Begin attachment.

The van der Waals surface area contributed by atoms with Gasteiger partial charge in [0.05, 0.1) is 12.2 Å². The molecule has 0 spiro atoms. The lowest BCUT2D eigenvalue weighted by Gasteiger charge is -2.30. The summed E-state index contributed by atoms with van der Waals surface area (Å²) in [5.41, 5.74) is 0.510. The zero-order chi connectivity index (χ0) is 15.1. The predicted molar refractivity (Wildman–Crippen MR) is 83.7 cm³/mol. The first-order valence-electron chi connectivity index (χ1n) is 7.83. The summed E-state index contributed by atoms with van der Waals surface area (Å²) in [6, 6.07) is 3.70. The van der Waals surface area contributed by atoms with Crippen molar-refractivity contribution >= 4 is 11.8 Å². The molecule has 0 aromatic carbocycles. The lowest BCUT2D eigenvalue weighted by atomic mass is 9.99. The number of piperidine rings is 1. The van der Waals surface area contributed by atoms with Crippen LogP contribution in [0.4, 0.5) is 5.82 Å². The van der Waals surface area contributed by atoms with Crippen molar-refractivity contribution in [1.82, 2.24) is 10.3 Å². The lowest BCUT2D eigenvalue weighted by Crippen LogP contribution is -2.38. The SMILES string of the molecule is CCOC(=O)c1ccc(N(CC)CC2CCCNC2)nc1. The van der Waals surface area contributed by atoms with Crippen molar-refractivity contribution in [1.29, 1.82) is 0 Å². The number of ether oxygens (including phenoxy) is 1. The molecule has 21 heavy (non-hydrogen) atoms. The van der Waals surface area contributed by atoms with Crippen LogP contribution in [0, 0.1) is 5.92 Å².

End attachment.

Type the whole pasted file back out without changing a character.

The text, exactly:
The van der Waals surface area contributed by atoms with Gasteiger partial charge in [0.05, 0.1) is 12.2 Å². The molecule has 0 spiro atoms. The lowest BCUT2D eigenvalue weighted by Gasteiger charge is -2.30. The summed E-state index contributed by atoms with van der Waals surface area (Å²) in [5.41, 5.74) is 0.510. The zero-order chi connectivity index (χ0) is 15.1. The predicted molar refractivity (Wildman–Crippen MR) is 83.7 cm³/mol. The first-order valence-electron chi connectivity index (χ1n) is 7.83. The summed E-state index contributed by atoms with van der Waals surface area (Å²) in [6, 6.07) is 3.70. The van der Waals surface area contributed by atoms with Crippen molar-refractivity contribution >= 4 is 11.8 Å². The molecule has 0 aromatic carbocycles. The lowest BCUT2D eigenvalue weighted by atomic mass is 9.99. The number of piperidine rings is 1. The van der Waals surface area contributed by atoms with Crippen LogP contribution in [0.4, 0.5) is 5.82 Å². The van der Waals surface area contributed by atoms with Crippen molar-refractivity contribution in [1.82, 2.24) is 10.3 Å². The lowest BCUT2D eigenvalue weighted by Crippen LogP contribution is -2.38. The SMILES string of the molecule is CCOC(=O)c1ccc(N(CC)CC2CCCNC2)nc1. The van der Waals surface area contributed by atoms with Crippen molar-refractivity contribution in [1.29, 1.82) is 0 Å². The number of ether oxygens (including phenoxy) is 1. The molecule has 21 heavy (non-hydrogen) atoms. The van der Waals surface area contributed by atoms with Crippen LogP contribution in [0, 0.1) is 5.92 Å².